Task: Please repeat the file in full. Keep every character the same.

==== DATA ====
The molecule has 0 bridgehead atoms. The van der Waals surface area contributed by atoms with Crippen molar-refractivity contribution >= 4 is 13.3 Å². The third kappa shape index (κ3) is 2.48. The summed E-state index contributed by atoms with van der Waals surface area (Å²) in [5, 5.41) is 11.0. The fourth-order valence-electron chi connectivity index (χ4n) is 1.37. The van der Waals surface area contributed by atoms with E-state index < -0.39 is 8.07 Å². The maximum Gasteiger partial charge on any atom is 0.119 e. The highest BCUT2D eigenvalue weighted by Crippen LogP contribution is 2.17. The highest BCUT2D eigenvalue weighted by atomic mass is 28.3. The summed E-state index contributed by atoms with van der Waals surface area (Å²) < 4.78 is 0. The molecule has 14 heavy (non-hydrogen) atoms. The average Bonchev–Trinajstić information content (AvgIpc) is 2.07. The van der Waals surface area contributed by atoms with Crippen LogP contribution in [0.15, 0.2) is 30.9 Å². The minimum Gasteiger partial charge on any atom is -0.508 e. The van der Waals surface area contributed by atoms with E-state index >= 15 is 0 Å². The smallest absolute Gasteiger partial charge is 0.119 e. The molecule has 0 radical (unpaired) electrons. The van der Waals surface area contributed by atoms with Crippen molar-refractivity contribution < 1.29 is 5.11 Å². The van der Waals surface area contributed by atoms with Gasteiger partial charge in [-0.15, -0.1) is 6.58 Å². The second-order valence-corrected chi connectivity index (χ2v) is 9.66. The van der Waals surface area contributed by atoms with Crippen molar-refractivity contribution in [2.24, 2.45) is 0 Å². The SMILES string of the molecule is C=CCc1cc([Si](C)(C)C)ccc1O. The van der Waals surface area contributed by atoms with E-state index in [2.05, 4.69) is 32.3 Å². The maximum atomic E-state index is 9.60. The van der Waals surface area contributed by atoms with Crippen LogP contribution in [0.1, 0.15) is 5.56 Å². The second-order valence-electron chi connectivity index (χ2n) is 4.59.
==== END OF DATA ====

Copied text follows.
The molecule has 0 bridgehead atoms. The van der Waals surface area contributed by atoms with Crippen molar-refractivity contribution >= 4 is 13.3 Å². The third kappa shape index (κ3) is 2.48. The summed E-state index contributed by atoms with van der Waals surface area (Å²) in [5, 5.41) is 11.0. The fourth-order valence-electron chi connectivity index (χ4n) is 1.37. The van der Waals surface area contributed by atoms with E-state index < -0.39 is 8.07 Å². The maximum Gasteiger partial charge on any atom is 0.119 e. The highest BCUT2D eigenvalue weighted by Crippen LogP contribution is 2.17. The highest BCUT2D eigenvalue weighted by atomic mass is 28.3. The summed E-state index contributed by atoms with van der Waals surface area (Å²) < 4.78 is 0. The molecule has 14 heavy (non-hydrogen) atoms. The average Bonchev–Trinajstić information content (AvgIpc) is 2.07. The van der Waals surface area contributed by atoms with Crippen LogP contribution in [0.15, 0.2) is 30.9 Å². The minimum Gasteiger partial charge on any atom is -0.508 e. The van der Waals surface area contributed by atoms with E-state index >= 15 is 0 Å². The smallest absolute Gasteiger partial charge is 0.119 e. The molecule has 0 radical (unpaired) electrons. The van der Waals surface area contributed by atoms with Crippen molar-refractivity contribution < 1.29 is 5.11 Å². The van der Waals surface area contributed by atoms with Gasteiger partial charge in [-0.15, -0.1) is 6.58 Å². The second-order valence-corrected chi connectivity index (χ2v) is 9.66. The van der Waals surface area contributed by atoms with Crippen molar-refractivity contribution in [2.24, 2.45) is 0 Å². The SMILES string of the molecule is C=CCc1cc([Si](C)(C)C)ccc1O. The van der Waals surface area contributed by atoms with E-state index in [2.05, 4.69) is 32.3 Å². The maximum atomic E-state index is 9.60. The van der Waals surface area contributed by atoms with Crippen LogP contribution in [0.1, 0.15) is 5.56 Å². The second-order valence-electron chi connectivity index (χ2n) is 4.59.